These Are the Conditions in Which Revolution Becomes Thinkable

Twenty years ago, I was arguing that the anti-globalization/anarchist left should cultivate the anti-globalist right as its natural allies, and that the cultural differences between the two were largely irrelevant because of those, you know, classic anarchist principles of anti-statism, free association, decentralization, federalism, etc. I continued making the same argument all through the Bush and Obama years. My efforts were denounced as “fascist” while the Left embraced pathological rightwingophobia instead. Now, we have Trump, the tossed aside Sandernistas, and neoliberal bootlicking “progressives” instead.


In a few months, Covid-19 has remade our political horizons entirely.

History moves slowly, then all at once. The coronavirus crisis has catapulted us into the latter rhythm. The pace of events has accelerated sharply; the course of events has become impossible to predict. In retrospect, 2020 may end up being a 1968 or a 1917: a year of leaps and ruptures, and a dividing line between one era and the next.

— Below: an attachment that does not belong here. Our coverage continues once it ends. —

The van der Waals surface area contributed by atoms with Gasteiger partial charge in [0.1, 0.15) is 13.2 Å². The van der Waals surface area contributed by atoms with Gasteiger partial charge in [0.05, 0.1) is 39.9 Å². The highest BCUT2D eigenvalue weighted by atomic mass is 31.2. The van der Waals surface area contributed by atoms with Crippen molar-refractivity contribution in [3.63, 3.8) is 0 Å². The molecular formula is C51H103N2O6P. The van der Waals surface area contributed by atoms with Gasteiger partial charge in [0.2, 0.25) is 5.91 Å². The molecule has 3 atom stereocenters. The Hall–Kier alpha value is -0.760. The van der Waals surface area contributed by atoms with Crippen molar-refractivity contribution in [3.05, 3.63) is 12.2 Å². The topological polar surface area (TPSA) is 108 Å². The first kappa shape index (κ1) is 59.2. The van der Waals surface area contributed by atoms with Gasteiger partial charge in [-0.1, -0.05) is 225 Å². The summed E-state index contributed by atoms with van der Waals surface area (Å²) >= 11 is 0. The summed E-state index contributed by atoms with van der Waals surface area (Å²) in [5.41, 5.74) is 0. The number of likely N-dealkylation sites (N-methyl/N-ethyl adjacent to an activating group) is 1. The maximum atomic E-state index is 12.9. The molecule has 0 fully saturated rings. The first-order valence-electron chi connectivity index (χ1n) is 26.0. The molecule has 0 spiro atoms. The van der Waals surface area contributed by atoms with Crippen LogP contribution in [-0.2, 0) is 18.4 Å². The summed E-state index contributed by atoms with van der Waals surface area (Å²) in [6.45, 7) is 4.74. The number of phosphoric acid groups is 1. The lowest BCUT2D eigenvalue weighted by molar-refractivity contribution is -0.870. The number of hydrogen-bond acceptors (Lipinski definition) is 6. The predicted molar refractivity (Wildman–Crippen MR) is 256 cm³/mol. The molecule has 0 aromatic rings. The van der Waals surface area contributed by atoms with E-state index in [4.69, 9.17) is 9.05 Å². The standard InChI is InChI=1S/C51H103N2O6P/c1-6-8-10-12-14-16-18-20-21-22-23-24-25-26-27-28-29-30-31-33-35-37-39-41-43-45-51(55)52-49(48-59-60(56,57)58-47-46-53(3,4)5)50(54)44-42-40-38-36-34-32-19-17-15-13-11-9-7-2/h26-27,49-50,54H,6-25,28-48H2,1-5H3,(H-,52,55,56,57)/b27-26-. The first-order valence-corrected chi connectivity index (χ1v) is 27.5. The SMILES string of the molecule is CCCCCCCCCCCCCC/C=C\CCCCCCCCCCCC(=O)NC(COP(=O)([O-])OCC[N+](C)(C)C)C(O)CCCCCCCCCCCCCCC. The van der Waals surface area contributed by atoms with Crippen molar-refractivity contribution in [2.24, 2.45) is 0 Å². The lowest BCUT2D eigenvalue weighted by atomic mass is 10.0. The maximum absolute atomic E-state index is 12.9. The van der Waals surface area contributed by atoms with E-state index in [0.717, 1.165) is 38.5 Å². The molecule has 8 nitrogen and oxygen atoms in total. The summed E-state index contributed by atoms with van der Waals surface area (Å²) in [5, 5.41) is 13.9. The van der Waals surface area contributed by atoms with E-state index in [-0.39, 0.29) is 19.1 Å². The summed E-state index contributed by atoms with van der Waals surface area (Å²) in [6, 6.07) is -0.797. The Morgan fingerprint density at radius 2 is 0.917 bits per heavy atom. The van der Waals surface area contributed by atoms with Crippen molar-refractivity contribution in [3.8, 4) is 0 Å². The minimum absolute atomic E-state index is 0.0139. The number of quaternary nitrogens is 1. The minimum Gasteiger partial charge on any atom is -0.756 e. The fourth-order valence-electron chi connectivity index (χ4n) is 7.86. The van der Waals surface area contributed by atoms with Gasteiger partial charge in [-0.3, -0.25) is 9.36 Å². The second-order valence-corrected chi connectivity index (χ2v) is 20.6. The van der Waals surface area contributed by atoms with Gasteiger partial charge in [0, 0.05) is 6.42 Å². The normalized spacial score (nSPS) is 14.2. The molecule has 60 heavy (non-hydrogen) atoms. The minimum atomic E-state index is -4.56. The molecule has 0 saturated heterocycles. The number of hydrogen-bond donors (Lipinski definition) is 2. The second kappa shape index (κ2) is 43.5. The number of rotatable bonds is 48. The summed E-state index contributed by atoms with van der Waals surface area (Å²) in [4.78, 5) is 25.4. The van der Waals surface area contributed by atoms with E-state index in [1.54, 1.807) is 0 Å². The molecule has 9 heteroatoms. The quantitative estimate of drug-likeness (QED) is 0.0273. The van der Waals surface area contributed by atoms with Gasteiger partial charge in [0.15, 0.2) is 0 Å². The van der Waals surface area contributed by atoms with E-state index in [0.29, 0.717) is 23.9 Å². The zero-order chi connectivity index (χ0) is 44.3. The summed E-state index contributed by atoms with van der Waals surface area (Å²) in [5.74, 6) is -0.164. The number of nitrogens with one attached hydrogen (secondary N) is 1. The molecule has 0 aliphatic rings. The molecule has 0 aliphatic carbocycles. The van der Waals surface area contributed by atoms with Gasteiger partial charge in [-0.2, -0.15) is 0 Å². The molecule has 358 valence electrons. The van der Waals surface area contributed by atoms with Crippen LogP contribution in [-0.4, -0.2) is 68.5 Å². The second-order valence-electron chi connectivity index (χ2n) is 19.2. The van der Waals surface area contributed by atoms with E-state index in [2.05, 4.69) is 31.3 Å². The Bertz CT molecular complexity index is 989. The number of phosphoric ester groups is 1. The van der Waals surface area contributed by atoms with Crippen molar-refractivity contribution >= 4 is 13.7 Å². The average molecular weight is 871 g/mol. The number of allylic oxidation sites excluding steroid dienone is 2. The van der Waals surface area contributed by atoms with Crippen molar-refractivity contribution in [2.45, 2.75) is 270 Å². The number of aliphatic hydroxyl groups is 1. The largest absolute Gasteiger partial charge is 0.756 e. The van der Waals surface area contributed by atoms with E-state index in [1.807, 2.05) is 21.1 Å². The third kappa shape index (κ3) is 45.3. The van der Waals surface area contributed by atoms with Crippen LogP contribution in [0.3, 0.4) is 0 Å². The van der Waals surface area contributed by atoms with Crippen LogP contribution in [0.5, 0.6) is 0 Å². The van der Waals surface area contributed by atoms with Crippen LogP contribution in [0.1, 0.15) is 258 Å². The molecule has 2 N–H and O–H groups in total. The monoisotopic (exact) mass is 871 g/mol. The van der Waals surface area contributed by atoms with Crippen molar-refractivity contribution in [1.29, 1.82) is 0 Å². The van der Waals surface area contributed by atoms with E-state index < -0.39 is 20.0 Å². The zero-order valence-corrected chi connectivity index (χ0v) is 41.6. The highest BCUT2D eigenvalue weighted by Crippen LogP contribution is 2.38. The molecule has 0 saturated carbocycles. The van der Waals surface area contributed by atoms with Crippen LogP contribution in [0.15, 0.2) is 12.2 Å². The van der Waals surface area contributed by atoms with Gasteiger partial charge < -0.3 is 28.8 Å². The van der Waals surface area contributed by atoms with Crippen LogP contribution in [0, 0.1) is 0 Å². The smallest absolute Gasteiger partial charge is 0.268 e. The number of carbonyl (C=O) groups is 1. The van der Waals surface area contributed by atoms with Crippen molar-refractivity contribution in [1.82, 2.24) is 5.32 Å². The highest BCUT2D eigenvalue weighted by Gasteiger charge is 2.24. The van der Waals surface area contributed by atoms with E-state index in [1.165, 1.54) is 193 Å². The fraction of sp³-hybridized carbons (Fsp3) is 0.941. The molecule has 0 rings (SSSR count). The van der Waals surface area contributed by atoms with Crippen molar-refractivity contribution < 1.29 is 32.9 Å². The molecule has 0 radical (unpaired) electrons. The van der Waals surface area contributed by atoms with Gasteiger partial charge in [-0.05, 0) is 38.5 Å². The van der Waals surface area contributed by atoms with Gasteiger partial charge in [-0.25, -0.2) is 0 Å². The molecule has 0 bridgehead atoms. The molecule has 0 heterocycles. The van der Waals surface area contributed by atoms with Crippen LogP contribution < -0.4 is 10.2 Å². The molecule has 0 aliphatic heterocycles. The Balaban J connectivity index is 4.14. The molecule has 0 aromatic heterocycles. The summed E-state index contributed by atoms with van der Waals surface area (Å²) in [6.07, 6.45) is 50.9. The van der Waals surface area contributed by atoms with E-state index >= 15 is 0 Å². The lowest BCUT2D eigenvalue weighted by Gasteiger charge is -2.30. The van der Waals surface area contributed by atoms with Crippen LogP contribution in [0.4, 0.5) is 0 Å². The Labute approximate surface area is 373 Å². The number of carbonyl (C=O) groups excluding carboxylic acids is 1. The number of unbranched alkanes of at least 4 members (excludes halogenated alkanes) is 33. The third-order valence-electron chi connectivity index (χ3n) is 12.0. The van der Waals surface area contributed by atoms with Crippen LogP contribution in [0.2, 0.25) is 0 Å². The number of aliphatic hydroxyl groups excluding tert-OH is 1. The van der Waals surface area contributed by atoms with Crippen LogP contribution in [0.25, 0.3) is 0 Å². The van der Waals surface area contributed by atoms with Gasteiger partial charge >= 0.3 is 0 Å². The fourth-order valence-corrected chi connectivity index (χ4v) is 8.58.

How might we characterize the new era? It’s difficult to draw definitive conclusions about a period that is in the earliest phases of its formation. Still, even in fast-moving moments, it’s possible to work up a preliminary sketch. For such a sketch to be useful, though, it must capture, albeit in rough strokes, the sharpness of the break and the newness of the situation produced by it. As Stuart Hall wrote:


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